Feature Article - January/February 2011

Luxury's Sweet

High-Value, High-Impact Incentives & Rewards

By Emily Tipping

At the height of the recession as consumers of luxury goods aimed to be less conspicuous, it was not unusual to find someone walking down 5th Avenue in New York City with a luxurious item encased in a brown paper bag. While the world reeled in the wake of an economic downturn of near-disastrous proportions, those with the funds to spend on high-value brands and coveted items were less likely to showcase that spending. Flashy diamond-encrusted watches gave way to traditional, classic styles.

Bling was out. Saving was in.

But while luxury goods worldwide took a severe hit in 2009, ending a year of sales declines totaling 8 percent, according to Bain & Company, a New York-based global consulting firm, the market was expected to show a recovery in 2010, rising 10 percent and nearly eclipsing its historical peak, which came in 2007. This market rebound was linked by Bain to rapid increases that came in the second and third quarter, as well as consumers returning to brands' direct-owned stores, growth in China and a rebound of sales in the United States. The market was particularly strong for sales of leather, shoes and accessories, Bain reported. The group expects sales to continue to climb in 2011.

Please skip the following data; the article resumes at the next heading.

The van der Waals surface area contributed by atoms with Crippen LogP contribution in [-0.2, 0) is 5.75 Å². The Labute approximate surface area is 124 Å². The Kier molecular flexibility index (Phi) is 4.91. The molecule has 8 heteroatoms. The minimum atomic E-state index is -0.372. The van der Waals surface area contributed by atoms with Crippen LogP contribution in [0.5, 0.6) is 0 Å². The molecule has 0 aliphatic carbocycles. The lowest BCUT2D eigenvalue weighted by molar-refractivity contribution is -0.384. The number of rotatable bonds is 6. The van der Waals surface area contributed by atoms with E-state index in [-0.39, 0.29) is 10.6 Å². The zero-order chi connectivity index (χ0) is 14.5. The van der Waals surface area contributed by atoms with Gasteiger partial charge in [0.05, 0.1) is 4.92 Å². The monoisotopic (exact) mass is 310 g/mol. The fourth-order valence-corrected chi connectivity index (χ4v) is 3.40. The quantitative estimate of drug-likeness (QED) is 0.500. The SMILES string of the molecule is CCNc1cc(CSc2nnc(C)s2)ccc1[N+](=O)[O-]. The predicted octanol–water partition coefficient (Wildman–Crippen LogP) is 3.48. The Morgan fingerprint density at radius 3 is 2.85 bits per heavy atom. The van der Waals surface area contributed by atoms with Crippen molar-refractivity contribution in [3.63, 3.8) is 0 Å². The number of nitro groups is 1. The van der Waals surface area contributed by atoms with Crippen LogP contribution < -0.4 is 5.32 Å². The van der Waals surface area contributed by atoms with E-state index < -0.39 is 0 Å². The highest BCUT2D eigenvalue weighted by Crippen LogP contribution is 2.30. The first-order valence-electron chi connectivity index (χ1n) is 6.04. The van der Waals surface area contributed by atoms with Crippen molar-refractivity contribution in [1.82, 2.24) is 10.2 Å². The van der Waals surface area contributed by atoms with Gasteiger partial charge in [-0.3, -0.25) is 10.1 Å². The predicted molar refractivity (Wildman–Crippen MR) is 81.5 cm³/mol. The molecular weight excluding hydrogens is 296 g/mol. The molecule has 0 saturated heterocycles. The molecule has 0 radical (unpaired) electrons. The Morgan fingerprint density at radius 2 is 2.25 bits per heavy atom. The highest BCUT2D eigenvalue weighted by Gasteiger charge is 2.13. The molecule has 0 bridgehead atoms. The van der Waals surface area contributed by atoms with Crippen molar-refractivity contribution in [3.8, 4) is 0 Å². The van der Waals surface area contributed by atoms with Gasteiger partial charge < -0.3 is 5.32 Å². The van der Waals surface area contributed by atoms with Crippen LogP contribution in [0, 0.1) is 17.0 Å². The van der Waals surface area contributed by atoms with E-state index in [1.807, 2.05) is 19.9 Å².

For professionals working on programs to reward and motivate their employees, partners and customers, this means that attention must be given to the types of items included as part of those reward and award mixes. If you don't offer people the chance to earn a little luxury, if you don't include aspirational items that most people would never purchase with the dollars in their own pockets, your program will not reach its full potential.

When it comes to incentives, rewards, recognition, service awards, business gifts—you name it—well-known, brand-name luxury items are your ticket to success.